Mutualistic Mimicry and Filtering by Altitude Shape the Structure of Andean Butterfly Communities
Dr. Ryan Hill: 0000-0001-8513-6545
The American Naturalist
Both the abiotic environment and abiotic interactions among species contribute to shaping species assemblages. While the roles of habitat filtering and competitive interactions are clearly established, less is known about how positive interactions, whereby species benefit from the presence of one another, affect community structure. Here we assess the importance of positive interactions by studying Andean communities of butterflies that interact mutualistically via Müllerian mimicry. We show that communities at similar altitudes have a similar phylogenetic composition, confirming that filtering by altitude is an important process. We also provide evidence that species that interact mutualistically (i.e., species that share the same mimicry wing pattern) coexist at large scales more often than expected by chance. Furthermore, we detect an association between mimicry structure and altitude that is stronger than expected even when phylogeny is corrected for, indicating adaptive convergence for wing pattern and/or altitudinal range driven by mutualistic interactions. Positive interactions extend far beyond Müllerian mimicry, with many examples in plants and animals, and their role in the evolution and assembly of communities may be more pervasive than is currently appreciated. Our findings have strong implications for the evolution and resilience of community structure in a changing world.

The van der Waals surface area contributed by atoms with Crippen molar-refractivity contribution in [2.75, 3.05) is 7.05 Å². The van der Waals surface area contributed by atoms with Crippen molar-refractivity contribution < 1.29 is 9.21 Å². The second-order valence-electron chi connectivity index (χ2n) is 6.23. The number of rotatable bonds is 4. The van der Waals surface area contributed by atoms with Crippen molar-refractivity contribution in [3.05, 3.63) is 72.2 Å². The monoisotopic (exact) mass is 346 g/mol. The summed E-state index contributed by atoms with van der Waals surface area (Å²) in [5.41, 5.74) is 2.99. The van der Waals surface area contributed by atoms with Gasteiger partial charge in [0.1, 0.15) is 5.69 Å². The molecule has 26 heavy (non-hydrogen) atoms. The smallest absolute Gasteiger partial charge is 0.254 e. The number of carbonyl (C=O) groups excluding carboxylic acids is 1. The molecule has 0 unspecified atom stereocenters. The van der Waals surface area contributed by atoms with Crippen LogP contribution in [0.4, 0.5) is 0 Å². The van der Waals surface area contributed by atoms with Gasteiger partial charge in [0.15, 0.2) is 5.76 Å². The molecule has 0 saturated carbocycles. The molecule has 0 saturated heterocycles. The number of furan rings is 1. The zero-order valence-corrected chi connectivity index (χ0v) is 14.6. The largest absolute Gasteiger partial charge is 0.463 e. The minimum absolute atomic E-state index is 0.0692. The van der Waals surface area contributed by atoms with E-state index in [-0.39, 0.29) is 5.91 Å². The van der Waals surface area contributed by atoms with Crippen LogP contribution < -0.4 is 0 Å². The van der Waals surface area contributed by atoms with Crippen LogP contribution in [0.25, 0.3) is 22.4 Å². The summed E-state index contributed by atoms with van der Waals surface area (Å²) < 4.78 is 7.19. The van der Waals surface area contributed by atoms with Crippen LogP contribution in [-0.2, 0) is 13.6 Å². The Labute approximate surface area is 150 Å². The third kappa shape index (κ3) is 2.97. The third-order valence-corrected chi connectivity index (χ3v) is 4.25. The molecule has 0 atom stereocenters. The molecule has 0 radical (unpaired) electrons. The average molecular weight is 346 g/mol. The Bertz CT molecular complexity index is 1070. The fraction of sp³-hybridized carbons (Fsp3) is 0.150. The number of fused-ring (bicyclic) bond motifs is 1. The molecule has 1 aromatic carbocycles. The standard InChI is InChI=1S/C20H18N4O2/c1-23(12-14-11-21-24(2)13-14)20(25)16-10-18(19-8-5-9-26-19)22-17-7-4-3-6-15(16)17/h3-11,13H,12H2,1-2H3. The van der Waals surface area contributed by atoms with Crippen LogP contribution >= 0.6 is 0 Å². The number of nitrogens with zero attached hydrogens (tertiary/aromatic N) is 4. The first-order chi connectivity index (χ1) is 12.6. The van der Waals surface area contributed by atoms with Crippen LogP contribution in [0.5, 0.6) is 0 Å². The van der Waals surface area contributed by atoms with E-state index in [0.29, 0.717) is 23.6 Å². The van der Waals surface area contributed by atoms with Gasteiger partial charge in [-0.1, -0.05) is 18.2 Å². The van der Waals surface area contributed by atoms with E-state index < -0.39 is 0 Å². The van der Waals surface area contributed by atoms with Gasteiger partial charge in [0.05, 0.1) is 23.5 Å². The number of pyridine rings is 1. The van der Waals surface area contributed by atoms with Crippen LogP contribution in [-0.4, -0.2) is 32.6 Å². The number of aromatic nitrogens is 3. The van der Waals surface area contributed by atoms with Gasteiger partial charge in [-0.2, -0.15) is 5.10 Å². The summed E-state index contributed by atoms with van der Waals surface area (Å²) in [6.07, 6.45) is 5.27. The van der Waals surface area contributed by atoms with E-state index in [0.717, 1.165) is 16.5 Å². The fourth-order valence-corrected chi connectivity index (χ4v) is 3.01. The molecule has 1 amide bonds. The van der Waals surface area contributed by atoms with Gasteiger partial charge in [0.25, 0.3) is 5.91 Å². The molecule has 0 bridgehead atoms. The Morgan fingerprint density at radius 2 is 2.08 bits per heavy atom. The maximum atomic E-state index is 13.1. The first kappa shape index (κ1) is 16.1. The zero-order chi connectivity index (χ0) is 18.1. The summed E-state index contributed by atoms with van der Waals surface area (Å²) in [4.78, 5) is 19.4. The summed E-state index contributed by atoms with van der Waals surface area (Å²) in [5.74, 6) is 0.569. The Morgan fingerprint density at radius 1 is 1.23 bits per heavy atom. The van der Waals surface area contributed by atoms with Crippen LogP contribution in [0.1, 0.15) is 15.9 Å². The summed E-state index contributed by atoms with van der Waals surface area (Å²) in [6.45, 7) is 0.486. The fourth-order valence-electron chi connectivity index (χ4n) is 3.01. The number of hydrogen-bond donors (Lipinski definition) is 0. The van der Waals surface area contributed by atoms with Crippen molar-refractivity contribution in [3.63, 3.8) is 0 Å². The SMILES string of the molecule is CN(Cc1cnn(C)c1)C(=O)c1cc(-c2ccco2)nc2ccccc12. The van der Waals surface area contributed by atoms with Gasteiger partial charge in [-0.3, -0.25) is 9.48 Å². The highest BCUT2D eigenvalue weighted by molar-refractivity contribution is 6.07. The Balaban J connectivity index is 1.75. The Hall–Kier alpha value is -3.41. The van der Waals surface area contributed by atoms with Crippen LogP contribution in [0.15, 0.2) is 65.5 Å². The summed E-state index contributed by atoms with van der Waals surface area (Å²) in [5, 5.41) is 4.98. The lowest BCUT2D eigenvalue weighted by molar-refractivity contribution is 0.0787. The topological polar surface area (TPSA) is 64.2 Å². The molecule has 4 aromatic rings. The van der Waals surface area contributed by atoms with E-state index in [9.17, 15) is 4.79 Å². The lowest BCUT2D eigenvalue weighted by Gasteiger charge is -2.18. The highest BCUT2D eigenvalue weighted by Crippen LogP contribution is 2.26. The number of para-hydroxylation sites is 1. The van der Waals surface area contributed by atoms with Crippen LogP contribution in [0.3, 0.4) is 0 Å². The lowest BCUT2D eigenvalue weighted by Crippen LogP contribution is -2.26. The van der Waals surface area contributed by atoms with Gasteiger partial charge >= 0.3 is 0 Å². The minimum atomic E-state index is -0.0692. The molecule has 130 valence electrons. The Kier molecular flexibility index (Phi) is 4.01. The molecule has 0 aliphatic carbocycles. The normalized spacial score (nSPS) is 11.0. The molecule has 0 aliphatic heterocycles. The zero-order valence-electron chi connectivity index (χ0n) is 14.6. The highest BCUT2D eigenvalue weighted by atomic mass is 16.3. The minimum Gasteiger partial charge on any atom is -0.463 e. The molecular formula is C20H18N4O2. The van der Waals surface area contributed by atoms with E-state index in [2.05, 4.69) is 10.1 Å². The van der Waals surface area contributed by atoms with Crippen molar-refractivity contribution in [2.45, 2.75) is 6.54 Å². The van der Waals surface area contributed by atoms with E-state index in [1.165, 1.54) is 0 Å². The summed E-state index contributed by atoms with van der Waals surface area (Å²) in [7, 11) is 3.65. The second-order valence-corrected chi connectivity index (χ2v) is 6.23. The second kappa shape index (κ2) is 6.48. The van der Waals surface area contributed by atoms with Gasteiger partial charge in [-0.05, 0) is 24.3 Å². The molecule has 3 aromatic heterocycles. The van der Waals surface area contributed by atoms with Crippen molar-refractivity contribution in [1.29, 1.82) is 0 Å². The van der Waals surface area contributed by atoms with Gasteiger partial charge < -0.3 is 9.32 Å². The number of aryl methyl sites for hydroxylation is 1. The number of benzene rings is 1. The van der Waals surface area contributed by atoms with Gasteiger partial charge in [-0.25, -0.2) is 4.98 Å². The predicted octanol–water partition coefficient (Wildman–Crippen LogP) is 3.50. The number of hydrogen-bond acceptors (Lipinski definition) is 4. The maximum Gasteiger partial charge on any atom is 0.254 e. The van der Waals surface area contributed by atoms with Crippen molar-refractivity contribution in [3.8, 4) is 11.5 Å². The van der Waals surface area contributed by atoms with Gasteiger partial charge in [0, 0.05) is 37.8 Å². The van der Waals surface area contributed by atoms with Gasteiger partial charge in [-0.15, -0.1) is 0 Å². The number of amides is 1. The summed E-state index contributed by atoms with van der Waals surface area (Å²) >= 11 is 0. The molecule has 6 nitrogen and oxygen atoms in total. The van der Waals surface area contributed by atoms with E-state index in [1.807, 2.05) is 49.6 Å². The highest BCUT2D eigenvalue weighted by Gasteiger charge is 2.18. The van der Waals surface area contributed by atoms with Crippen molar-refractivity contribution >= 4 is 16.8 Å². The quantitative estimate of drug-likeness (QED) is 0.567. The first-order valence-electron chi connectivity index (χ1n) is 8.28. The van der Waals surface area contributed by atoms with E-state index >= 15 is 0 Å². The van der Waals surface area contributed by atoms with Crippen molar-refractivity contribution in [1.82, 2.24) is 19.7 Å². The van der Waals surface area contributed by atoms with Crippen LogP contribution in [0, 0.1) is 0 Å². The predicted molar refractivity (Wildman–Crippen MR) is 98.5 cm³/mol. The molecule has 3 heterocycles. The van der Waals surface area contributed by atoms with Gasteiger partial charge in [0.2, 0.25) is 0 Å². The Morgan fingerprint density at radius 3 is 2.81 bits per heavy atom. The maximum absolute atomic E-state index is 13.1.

Willmott, K. R.,
Endara, P. G.,
Hill, R. I.,
Jiggins, C. D.,
Mutualistic Mimicry and Filtering by Altitude Shape the Structure of Andean Butterfly Communities.
The American Naturalist, 183(1), 26–39.